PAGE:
Position N64,53.76 x W023,42.20 Wind SE Gale Force 9
It was not and good day to go sailing or climbing so we decided to go climbing.
On Saturday we woke at 0700 after a disturbed night on the tyre wall. The wind had really got up and we were being blown against it with such might that even my Uber Fender wasn’t able to cope without much line tweeking. We brewed up a large pot of coffee and made bacon, tomato and banana sandwiches. I have Peter Mercer to thank for the suggestion of adding banana to our bacon sandwiches. They tasted very good indeed. At 0900 the Thembi crew arrived ready to tackle the climb up Snaefelljokull. At over 1400m it is about the same height as Ben Nevis but with a much longer walk in. It is also one of the seven “Power Centres” in the world. We inquired what kit we would need and were told to bring ice axes but not crampons. As the Thembi crew are our climbing mentors we probably would have put on our swimming gear if they suggested it.
By 0930 we were heading out of Olafsvik towards the hills. I have been learning a lot about being in the mountains on this trip, it is great to have really experienced mountaineers to learn from. Although the Sumara crew didn’t let the side down, after walking for a couple of hours, Sarah said “I’ve got a map”. The Thembi crew were wowed with amazement “A map! That’s amazing, let’s have a look. Wow!” Sarah, got out the free tourist office map and we all stood around staring at it. They were suitably impressed with Sarah’s efficiency. Dan put it in his pocket but I never saw it again until I asked where exactly we had been in the bar afterwards. It seems the way to tackle these mountains is to enter two waypoints into a handheld GPS (although Tim will have nothing to do with such gadgets). The first waypoint is the summit of the mountain and the other is the boat. Every time we think we are lost a GPS is warmed up and they say “Head that way a bit more”. It seems that geological features are just tackled as they come along.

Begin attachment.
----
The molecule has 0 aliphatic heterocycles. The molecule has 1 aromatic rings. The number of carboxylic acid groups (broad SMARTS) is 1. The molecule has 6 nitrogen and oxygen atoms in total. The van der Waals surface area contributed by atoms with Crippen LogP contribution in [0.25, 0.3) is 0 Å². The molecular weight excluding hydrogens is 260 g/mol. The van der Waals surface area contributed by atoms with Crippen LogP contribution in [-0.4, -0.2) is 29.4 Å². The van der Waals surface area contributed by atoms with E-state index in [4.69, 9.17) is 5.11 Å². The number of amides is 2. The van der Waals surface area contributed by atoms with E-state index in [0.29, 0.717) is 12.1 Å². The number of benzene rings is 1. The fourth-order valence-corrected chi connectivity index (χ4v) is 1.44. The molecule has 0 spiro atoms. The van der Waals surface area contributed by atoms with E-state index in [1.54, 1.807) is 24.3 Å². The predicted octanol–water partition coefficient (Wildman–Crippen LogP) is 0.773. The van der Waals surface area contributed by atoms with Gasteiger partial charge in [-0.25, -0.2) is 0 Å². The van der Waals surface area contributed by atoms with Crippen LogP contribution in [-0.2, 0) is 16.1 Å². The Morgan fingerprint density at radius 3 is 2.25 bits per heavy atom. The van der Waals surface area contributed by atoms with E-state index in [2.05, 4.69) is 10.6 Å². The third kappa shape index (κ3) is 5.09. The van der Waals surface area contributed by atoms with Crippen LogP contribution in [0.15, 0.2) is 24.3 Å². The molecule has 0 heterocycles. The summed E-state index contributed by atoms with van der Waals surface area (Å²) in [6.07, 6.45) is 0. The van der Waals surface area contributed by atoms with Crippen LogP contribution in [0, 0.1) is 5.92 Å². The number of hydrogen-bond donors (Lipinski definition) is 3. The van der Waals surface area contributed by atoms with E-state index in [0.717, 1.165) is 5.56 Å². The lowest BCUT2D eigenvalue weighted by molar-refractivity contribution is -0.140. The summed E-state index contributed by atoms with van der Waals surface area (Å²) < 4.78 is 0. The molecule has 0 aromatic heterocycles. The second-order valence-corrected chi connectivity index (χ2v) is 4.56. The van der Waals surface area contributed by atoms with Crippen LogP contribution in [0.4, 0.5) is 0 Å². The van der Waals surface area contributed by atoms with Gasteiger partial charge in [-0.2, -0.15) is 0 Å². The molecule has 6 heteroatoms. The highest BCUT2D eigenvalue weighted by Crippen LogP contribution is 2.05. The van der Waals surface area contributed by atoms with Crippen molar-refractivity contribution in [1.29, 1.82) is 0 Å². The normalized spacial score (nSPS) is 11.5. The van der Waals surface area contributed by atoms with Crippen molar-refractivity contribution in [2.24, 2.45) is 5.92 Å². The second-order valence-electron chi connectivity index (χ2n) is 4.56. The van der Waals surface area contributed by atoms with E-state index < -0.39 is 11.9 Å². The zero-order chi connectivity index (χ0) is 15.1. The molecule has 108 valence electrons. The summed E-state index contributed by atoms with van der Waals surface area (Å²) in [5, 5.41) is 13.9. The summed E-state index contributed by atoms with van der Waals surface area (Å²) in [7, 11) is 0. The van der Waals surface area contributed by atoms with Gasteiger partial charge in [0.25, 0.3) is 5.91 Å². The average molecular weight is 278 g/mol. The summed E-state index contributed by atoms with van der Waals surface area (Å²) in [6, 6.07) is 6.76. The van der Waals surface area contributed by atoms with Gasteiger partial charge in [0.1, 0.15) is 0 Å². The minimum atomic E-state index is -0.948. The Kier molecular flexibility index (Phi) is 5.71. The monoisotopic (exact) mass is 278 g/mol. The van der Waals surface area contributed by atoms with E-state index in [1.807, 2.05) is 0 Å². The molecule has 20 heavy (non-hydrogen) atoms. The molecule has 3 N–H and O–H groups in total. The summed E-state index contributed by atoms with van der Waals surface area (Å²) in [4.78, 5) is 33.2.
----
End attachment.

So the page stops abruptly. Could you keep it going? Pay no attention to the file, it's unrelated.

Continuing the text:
The dirt track was windy, very windy indeed! If I could have persuaded Sumara Charlotte to take off her boots she could have sandblasted her toe nails and saved the bother of the search for acetone. I took a little video. Stuart walked past the camera, then a huge cloud of dust flew across the screen and Stuart re-entered the screen staggering backwards! The wind was stronger on the track than it was once we turned off across the varied terrain towards the summit. I really enjoyed the day despite the wind. There was some pleasant glacier walking with a bit of axe work on the steeper bits. After six hours we reached the summit and the supposed entrance to the centre of the earth. The thick cloud meant we couldn’t see anything at all so we took the team photos and started to descend. I learned the correct method of descending steep ice slopes. Apparently you just ski down in your climbing boots shouting “Yippee!!”, as the gradient levels off you change from skiing into a manic uncontrollable run and finally make a secure stop by falling flat on your face. I’m pretty sure Dave Hollinger taught us a different method but I could be wrong.
At 1845 after 9 ¾ hours of walking we arrived back at Olafsvik were the skippers went off to check the yachts and the rest retired to the bar for a well deserved drink. We haven’t been following the news but when we saw the Icelandic flags at half mast we inquired why. We were all deeply shocked to hear about the awful news from Norway, a country which is home to so many of our friends and which has always treated us so well. We retired to our yachts in a sombre mood.
Before going below we added some long mooring warps to the fishing boats to help haul Sumara off the wall and one of the kind fisherman from the “Karl Magnus” lent us two massive fenders. Despite the foul night of furious winds and rain we all slept snug in our cosy berths.
The weather looks bad for Sunday but there is a small window of opportunity to leave for Reykjvik on Monday before more fierce weather heads our way. I think we will head off very early in the morning.